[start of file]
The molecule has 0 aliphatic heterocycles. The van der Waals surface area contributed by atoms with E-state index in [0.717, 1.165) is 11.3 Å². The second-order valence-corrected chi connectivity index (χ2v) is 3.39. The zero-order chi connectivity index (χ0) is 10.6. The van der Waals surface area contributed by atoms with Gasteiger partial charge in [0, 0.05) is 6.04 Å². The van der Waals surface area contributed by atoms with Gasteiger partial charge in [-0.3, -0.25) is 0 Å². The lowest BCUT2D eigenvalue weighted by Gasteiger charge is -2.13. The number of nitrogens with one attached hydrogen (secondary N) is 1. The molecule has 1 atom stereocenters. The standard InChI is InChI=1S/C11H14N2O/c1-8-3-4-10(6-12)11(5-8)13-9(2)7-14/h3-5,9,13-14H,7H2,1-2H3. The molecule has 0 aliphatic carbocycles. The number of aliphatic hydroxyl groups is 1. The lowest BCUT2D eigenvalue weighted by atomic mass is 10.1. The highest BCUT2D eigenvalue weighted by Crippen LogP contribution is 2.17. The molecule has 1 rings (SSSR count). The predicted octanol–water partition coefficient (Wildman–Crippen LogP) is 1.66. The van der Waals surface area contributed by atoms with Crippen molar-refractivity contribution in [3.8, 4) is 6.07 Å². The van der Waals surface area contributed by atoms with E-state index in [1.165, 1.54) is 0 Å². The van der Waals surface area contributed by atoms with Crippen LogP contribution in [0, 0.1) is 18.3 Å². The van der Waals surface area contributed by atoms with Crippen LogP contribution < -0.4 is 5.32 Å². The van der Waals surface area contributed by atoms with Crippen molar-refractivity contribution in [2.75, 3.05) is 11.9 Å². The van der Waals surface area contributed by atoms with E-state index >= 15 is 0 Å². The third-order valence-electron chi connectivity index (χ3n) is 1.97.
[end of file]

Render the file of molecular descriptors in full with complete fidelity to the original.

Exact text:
The molecule has 0 aliphatic heterocycles. The van der Waals surface area contributed by atoms with E-state index in [0.717, 1.165) is 11.3 Å². The second-order valence-corrected chi connectivity index (χ2v) is 3.39. The zero-order chi connectivity index (χ0) is 10.6. The van der Waals surface area contributed by atoms with Gasteiger partial charge in [0, 0.05) is 6.04 Å². The van der Waals surface area contributed by atoms with Gasteiger partial charge in [-0.3, -0.25) is 0 Å². The lowest BCUT2D eigenvalue weighted by Gasteiger charge is -2.13. The number of nitrogens with one attached hydrogen (secondary N) is 1. The molecule has 1 atom stereocenters. The standard InChI is InChI=1S/C11H14N2O/c1-8-3-4-10(6-12)11(5-8)13-9(2)7-14/h3-5,9,13-14H,7H2,1-2H3. The molecule has 0 aliphatic carbocycles. The number of aliphatic hydroxyl groups is 1. The lowest BCUT2D eigenvalue weighted by atomic mass is 10.1. The highest BCUT2D eigenvalue weighted by Crippen LogP contribution is 2.17. The molecule has 1 rings (SSSR count). The predicted octanol–water partition coefficient (Wildman–Crippen LogP) is 1.66. The van der Waals surface area contributed by atoms with Crippen molar-refractivity contribution in [3.8, 4) is 6.07 Å². The van der Waals surface area contributed by atoms with E-state index in [1.165, 1.54) is 0 Å². The van der Waals surface area contributed by atoms with Crippen LogP contribution in [0, 0.1) is 18.3 Å². The van der Waals surface area contributed by atoms with Crippen LogP contribution < -0.4 is 5.32 Å². The van der Waals surface area contributed by atoms with Crippen molar-refractivity contribution in [2.75, 3.05) is 11.9 Å². The van der Waals surface area contributed by atoms with E-state index >= 15 is 0 Å². The third-order valence-electron chi connectivity index (χ3n) is 1.97.